Miscarriage and NSAIDs

Miscarriage and NSAIDs
I recently read a reference to a study which found that women who take ibuprofen and other NSAIDs (non-steroidal anti inflammatory drugs) during pregnancy are at an increased risk for miscarriage. While I knew that ibuprofen has never been on the doctor's preferred list of drugs during pregnancy, I never knew it could potentially cause miscarriages.

A study published in the British Medical Journal in 2003 found that women who took ibuprofen around the time of conception or in early pregnancy had up to an 80% higher rate of miscarriages than those women in the study who did not take ibuprofen at that time. Women who took aspirin (also considered an NSAID) had up to a 60% more chance of miscarriage.

Doctors theorize that NSAIDs may interfere with the embryo's ability to implant in the uterus in early pregnancy. This inability to implant in the uterus has been shown in the embryos of mice who were given NSAIDs. There also seems to be a link between increased amounts of the drug and increase risk of miscarriage.

NSAIDs relieve pain by reducing the amount of prostoglandins. According to Wikipedia, prostoglandins are “a group of lipid compounds, derived from fatty acids and have important functions in the body”. They are technically hormones. It is thought that they play an important role in an embryo's implantation in the uterus. Therefore, if they have been reduced by a NSAID, implantation my not occur correctly or may not occur at all.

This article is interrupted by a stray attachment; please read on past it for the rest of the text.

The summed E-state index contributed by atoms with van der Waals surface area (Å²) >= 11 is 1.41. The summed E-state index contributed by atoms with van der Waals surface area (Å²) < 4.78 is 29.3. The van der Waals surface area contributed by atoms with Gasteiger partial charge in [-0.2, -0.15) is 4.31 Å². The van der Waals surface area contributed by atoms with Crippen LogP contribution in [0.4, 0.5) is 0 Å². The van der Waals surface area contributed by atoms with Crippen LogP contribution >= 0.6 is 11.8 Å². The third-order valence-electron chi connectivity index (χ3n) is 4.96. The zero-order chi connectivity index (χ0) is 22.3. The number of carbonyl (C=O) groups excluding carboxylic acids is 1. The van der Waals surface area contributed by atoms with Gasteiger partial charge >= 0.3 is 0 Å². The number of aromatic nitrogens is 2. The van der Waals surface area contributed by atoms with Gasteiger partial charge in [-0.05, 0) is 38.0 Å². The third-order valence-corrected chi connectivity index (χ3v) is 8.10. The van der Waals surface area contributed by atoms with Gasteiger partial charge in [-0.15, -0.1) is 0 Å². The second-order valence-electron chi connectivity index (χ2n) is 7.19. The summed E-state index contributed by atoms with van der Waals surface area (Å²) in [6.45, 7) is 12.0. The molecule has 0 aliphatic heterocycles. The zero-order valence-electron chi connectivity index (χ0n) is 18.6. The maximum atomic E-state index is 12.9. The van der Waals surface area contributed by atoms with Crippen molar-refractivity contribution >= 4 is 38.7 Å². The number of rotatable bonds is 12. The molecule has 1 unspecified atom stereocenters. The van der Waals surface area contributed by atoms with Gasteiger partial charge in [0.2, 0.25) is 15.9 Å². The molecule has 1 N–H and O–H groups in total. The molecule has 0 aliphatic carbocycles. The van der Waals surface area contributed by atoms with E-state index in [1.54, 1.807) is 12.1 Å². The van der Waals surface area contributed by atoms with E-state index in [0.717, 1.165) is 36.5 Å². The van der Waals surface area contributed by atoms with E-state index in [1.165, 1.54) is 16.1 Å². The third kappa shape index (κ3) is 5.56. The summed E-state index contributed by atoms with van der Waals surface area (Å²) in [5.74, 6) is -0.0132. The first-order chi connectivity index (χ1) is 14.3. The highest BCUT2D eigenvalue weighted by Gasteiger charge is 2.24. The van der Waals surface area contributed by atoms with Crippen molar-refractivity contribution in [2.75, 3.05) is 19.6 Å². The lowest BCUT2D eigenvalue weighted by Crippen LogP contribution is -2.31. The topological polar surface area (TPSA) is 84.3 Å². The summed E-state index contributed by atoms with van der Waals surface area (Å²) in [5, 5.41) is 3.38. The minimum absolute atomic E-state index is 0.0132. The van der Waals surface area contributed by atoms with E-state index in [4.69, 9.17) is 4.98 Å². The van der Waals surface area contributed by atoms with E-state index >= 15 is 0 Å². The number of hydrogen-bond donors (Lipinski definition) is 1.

Earlier studies have also shown that NSAIDs can cause problems in later pregnancy as well. If used in the third trimester, NSAIDs can cause pulmonary hypertension in the fetus. This is high blood pressure in the fetus's lungs. NSAIDs apparently can also interfere with the production of amniotic fluid.

Critics of the miscarriage study, including the International Ibuprofen Association, say that the numbers of women studied was to small to be statistically significant. Even one of the study's author's De-Kum Li admits that “the findings need to be replicated to establish a firm link between NSAID's and miscarriage.”

If you're pregnant or trying to conceive, it's probably a good idea to avoid NSAIDs. Some brand names of ibuprofen include Advil and Motrin. Similar studies have been done on acetaminophen (Tylenol) and have not shown any increase of miscarriage with its use. If you have concerns, you should probably ask your doctor.

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